- It is critical to have an effective population management strategy that will address the issue of high population growth. Without this, the growth in GDP will be unable to keep pace with the needs of the population that is expanding exponentially. It is, therefore, imperative that we fast track the review of our population policy, working closely with all relevant agencies and stakeholders.
- The Federal Government has, in the past year, started some job creation programmes notably;
-N-Power volunteer corp to provide temporary employment for 500,000 graduates in education, agriculture and health;
-A credit delivery programme that will enable the delivery of micro-credit to farmers, youth, women market traders; and
-Provision of housing starting with 2,700 housing units to create direct jobs.
- The Federal Government also intends to enforce the local content policy to promote job creation through procurement process. It is my prayer that these planned programmes will make the necessary impact on the citizenry. They must, however, be structured to create wealth/jobs in a manner that is sustainable. Poverty and inequality are not accidents of fate. They are products of policy decisions and power relationships that are discriminatory, exclusive and unjust. There is no doubt that good governance promotes the enabling environment for stability needed for investments, wealth creation and sustainable development.
- We must, therefore, ensure effective governance systems and institutions that are responsive to public needs, delivering essential services, promoting inclusive economic growth and political processes that ensure citizens can hold public officials to account. There is, of course, no ‘one-size-fits-all’ model of good governance but having inclusive political and economic institutions should be the primary consideration.
WEALTH CREATION FOR SUSTAINABLE DEVELOPMENT IN DELTA STATE
- In Delta State, we took all of these facts into consideration while designing our S.M.A.R.T agenda with the bold promise of prosperity for all Deltans.
S.M.A.R.T is an acronym for:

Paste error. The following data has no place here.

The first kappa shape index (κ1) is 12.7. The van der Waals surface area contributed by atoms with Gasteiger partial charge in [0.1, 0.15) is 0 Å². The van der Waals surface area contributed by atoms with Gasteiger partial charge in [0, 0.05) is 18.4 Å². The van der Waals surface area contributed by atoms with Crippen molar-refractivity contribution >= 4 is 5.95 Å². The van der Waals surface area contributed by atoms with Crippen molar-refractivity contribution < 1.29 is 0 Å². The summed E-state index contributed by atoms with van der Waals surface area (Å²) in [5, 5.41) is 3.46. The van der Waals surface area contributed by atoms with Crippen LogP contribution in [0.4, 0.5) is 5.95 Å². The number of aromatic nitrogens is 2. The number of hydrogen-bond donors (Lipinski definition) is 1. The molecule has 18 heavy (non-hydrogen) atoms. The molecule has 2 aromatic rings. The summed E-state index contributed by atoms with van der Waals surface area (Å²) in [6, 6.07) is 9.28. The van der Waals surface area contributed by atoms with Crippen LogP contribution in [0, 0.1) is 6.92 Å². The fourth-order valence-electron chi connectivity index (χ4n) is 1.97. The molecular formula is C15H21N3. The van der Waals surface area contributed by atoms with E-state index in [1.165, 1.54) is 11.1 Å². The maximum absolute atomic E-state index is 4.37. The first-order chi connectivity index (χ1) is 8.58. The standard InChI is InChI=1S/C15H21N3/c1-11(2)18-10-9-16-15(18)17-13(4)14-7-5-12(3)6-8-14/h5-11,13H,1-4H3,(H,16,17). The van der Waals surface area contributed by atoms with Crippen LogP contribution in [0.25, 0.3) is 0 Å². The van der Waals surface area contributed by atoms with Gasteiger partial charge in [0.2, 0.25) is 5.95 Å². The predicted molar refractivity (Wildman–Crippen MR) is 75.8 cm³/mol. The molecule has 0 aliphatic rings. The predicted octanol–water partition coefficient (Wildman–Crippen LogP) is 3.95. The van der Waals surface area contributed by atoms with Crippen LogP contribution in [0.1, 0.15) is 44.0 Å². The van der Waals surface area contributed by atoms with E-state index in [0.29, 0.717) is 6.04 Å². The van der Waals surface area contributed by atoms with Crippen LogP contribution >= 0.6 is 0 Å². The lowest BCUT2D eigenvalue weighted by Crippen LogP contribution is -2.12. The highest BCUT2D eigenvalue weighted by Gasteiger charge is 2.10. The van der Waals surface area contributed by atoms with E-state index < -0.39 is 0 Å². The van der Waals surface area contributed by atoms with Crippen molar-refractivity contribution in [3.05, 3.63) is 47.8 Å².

-Strategic wealth creation and employment generation;
-Meaningful peace building platforms for political and social stability;
-Agricultural reforms and accelerated industrialisation;
-Relevant Health and Education Policies; and
-Transformed environment through urban renewal.
- This vision has been encapsulated in the Delta State Medium Term Development Plan (2016-2019), a policy document that provides the roadmap to;
-Drive rapid infrastructural development;
-Ensure and sustain inclusive economic growth and sustainable development;
-Reduce the worrisome high level of youth unemployment and pervasive poverty; and
-Woo the private sector to explore and exploit the economic and business opportunities in Delta State.
- The first step we took to attain these goals is to tackle the monsters of unemployment and poverty head-on by deploying our energy and resources to people of high vulnerability and open up areas of low access. Towards this end, we created a Special Purpose Vehicle known as Job Creation Office. Through its flagship Skills Training and Entrepreneurship Programme (STEP) and Youth Agriculture Entrepreneurs Programme (YAGEP), we have made some progress in curbing unemployment and growing the private sector. As at today, we have trained and established over 2,300 unemployed youths in their choice enterprises, thereby nurturing and fostering the growth of MSMEs.
- Many of these STEPreneurs and YAGEPreneurs, as we call them, are not only doing well as you saw in the short video clip earlier, they have become employers of labour and are also training other people to become entrepreneurs. In addition, we have, since inception, generated over 42,000 private sector jobs by direct intervention of government through the programmes and activities of Ministries, Departments and Agencies. This was made possible because our policy approach requires MDAs to undertake projects only after they have determined the job creation content. A lot more private sector jobs have been indirectly created in the State through the enabling environment provided by our peace-building initiatives and ease-of-doing business.
- The success of our job creation programmes had a lot to do with their design, content, and appropriate targeting in the selection process. We chose a different strategy from the practice of handing out cash as empowerment because we considered it to be ineffective and unsustainable. We resolved that it was better and more enduring to put resources (skills, tools and complementary services) in the hands of the people and thereby empower them to become job and wealth creators. We have also established a Directorate of Monitoring and Mentoring to keep track of these budding entrepreneurs. The Directorate is mandated to follow them up and give them the necessary guidance and counsel to keep their business on the path of growth and lasting success.
- Let me hasten to add that appropriate targeting was also critical to the success of our Production and Processing Support Programme, which was introduced to resource existing crop, livestock and fish farmers with improved technologies, efficient inputs and marketing support to trigger high yields, ensure profitability and create jobs. We took great pains to deliver the subsidised packages to the recipients at their farm locations. That way we ensure that only genuine farmers got them and several thousands of farmers have benefitted from this programme.